"The Love of God Holds Creation Together": Andrew Fuller's Theology of Virtue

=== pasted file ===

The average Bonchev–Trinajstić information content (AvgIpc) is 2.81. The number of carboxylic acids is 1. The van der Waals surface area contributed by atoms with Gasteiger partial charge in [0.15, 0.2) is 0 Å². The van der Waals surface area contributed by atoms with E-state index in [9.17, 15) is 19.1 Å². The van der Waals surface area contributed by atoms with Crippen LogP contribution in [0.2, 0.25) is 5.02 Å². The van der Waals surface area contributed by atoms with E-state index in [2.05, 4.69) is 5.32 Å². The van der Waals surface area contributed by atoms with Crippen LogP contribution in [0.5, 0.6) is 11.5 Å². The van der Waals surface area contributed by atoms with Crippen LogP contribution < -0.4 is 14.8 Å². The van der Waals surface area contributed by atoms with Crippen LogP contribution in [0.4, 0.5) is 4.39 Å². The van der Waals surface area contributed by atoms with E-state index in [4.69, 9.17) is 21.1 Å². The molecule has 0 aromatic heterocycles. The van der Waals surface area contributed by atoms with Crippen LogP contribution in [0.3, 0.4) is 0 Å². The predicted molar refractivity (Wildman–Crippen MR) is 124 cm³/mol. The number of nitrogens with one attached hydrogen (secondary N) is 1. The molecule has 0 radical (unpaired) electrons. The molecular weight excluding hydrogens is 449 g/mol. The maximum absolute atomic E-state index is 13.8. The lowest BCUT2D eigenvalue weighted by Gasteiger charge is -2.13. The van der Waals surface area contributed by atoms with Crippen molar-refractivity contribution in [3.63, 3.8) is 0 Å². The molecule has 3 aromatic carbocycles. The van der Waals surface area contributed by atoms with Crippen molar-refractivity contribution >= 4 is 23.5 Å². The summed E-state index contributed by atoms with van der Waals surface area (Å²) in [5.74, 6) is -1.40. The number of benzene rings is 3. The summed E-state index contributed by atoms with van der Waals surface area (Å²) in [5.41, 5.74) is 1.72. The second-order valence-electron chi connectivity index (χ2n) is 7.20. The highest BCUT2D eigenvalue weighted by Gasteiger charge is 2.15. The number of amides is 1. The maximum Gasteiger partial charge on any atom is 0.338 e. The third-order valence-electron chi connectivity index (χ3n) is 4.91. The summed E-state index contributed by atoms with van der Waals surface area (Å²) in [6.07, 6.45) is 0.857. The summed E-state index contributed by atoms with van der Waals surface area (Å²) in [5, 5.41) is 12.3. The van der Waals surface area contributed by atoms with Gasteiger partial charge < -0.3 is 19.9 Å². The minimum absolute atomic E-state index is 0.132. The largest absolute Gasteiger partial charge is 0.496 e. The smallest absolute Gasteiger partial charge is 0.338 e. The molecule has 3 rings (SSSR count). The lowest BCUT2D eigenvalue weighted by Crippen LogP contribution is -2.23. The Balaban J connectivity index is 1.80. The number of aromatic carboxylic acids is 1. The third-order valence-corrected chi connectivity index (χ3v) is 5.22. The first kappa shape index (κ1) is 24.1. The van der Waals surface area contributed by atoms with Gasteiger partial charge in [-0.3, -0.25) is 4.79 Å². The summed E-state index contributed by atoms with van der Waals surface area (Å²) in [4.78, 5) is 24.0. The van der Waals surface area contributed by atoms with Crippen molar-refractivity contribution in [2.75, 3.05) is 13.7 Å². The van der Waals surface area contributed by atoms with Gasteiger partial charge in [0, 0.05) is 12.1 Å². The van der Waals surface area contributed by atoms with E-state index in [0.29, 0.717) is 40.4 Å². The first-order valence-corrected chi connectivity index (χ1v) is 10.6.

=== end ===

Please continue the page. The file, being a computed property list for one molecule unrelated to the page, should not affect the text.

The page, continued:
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Andrew Fuller maintained that Christian orthodoxy--as articulated in Evangelical Calvinism--furnished the foundation, framework, and motivation for moral excellence. On the basis of this axiom, he challenged Enlightenment moral foundations and defended the truth of Christianity against Joseph Priestley and Thomas Paine, arguing that Christianity had a superior tendency to promote virtue in men and women. Chapter 1 introduces Fuller's role in the formation of Evangelicalism. Many argue that Evangelicalism rests on Enlightenment foundations, but I make the case that Fuller's moral thought directly undermined Enlightenment foundations. Chapter 2 contrasts how Fuller based his moral thinking in Christian belief while his Enlightenment opponents rested it in human nature and reason. Chapter 3 introduces Fuller's moral polemic against Socinianism and Deism, and it explains how Fuller's emphasis on the aretegenic value of Christian doctrine represents a continuation of an apologetic method found in many classic theologians like Augustine and Calvin. Like them, Fuller maintained that men and women realized their moral telos by rightly knowing and loving God. Chapter 4 outlines Fuller's theology of virtue, demonstrating how he grounds morality in his Evangelical Calvinist system. Chapter 5 examines Fuller's understanding of how Christian belief motivates virtue in believers' lives. Lastly, Chapter 6 discusses the relevance of Fuller's moral thought for today and its parallels with modern virtue theory.